That’s what we’re hearing a lot of these days in the media. As I’ve said elsewhere on this blog, when the word education is used these days, vocation is meant. Also, I’ve noted that curriculum is never mentioned, only teachers and more money. I submit that our parents and even grandparents received better schooling than we did--even with one teacher, a blackboard in a one room school. Just recently a new public school opened in Los Angeles, at the astounding cost of $578 million.
In my view, if schools did nothing but instill the desire to spend the rest of their lives learning and give them some of the tools for doing so, they would be doing their job.
Lastly in my view, the reason our schooling stinks, is primarily the fault of us as parents and citizens.
Here’s what my late colleague Mortimer Adler, has said on schooling:
For more than 70 years, a controlling insight in my educational philosophy has been the recognition that no one has ever been--no one can ever be--educated in school or college.
That would be the case if our schools and colleges were at their very best, which they certainly are not, and even if the students were among the best and the brightest as well as conscientious in the application of their powers.
The reason is simply that youth itself--immaturity--is an insuperable obstacle to becoming educated. Schooling is for the young. Education comes later, usually much later. The very best thing for our schools to do is to prepare the young for continued learning by giving them the skills of learning and the love of it. Our schools and colleges are not doing that now, but that is what they should be doing.
To speak of an educated young person, rich in understanding of basic ideas and issues, is as much a contradiction in terms as to speak of a round square. The young can be prepared for education in the years to come, but only mature men and women can become educated, beginning the process in their 40's and 50's and reaching some modicum of genuine insight, sound judgment and practical wisdom after the age 60.
This is what no high school or college graduate knows or can understand. As a matter of fact, most of their teachers do not seem to know it. In their obsession with covering ground and in the way in which they test or examine their students, they certainly do not act as if they understood that they were only preparing their students for education in later life rather than trying to complete it within the precincts of their institutions.
There is, of course, some truth in the ancient insight that awareness of ignorance is the beginning of wisdom. But, remember, it is just the beginning. From there on one has to do something about it.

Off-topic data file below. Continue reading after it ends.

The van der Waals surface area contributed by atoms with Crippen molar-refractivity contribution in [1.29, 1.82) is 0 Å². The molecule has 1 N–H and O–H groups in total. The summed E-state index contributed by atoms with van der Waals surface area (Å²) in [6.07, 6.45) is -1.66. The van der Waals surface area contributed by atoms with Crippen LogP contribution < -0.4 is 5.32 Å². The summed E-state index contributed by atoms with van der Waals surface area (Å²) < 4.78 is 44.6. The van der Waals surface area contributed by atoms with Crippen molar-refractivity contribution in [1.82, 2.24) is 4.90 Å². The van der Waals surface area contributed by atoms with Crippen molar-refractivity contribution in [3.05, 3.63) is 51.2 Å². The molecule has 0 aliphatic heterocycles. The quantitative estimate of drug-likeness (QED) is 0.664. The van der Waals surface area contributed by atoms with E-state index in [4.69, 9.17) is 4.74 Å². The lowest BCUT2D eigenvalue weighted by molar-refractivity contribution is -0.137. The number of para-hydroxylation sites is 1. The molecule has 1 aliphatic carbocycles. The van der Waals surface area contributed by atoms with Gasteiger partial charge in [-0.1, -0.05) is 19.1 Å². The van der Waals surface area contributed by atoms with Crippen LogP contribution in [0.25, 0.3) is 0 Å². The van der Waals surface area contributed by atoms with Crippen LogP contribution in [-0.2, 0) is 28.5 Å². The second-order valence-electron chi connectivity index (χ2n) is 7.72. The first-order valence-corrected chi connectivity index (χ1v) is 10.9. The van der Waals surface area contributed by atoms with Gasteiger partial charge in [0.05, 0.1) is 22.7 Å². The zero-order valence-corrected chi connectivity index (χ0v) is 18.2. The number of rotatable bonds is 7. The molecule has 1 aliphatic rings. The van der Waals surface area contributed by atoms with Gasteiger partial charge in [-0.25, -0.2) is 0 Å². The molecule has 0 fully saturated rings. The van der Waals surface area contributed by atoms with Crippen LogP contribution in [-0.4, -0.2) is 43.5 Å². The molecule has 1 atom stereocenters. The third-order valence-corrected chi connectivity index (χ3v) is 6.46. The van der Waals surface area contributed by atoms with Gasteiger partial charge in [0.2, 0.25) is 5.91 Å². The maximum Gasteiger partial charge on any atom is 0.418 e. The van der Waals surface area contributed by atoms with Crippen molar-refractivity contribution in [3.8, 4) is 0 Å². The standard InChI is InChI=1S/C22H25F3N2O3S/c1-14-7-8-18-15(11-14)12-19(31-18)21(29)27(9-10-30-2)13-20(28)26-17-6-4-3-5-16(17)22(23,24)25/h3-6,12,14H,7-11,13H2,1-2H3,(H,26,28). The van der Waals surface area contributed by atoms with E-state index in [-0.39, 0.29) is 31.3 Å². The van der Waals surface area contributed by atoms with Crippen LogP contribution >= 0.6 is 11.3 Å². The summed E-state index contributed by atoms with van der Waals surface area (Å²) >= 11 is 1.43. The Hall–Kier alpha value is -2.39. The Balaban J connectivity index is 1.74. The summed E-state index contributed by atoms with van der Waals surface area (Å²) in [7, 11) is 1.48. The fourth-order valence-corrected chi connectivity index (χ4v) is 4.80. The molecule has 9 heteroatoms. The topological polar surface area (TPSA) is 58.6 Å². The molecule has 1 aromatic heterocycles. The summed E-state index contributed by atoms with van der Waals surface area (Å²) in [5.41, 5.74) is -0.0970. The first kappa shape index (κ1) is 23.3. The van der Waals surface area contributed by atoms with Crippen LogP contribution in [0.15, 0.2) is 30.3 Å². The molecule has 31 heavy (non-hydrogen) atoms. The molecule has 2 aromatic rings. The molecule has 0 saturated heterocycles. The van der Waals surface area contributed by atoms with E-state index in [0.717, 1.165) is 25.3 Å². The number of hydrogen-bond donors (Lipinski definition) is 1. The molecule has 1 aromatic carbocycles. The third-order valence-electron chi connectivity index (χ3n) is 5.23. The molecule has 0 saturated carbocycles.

And to do it intelligently one must know something of its causes and cures--why adults need education and what, if anything, they can do about it. When young adults realize how little they learned in school, they usually assume there was something wrong with the school they attended or with the way they spent their time there. But the fact is that the best possible graduate of the best possible school needs to continue learning every bit as much as the worst.
How should they go about doing this? In a recent book, I tried to answer the question, "How should persons proceed who wish to conduct for themselves the continuation of learning after all schooling has been finished?" The brief and simple answer is: Read and discuss.
Never just read, for reading without discussion with others who have read the same book is not nearly as profitable. And as reading without discussion can fail to yield the full measure of understanding that should be sought, so discussion without the substance that good and great books afford is likely to degenerate into little more than an exchange of opinions or personal prejudices.
Those who take this prescription seriously would, of course, be better off if their schooling had given them the intellectual discipline and skill they need to carry it out, and if it had also introduced them to the world of learning with some appreciation of its basic ideas and issues. But even the individual who is fortunate to leave school or college with a mind so disciplined, and with an abiding love of learning, would still have a long road to travel before he or she became an educated person.
If our schools and colleges were doing their part and adults were doing theirs, all would be well. However, our schools and colleges are not doing their part because they are trying to do everything else. And adults are not doing their part because most are under the illusion that they had completed their education when they finished their schooling.
Only the person who realizes that mature life is the time to get the education that no young person can ever acquire is at last on the high road to learning. The road is steep and rocky, but it is the high road, open to anyone who has the skill in learning and the ultimate goal of all learning in view--understanding the nature of things and man's place in the total scheme.
An educated person is one who through the travail of his own life has assimilated the ideas that make him representative of his culture, that make him a bearer of its traditions and enable him to contribute to its improvement.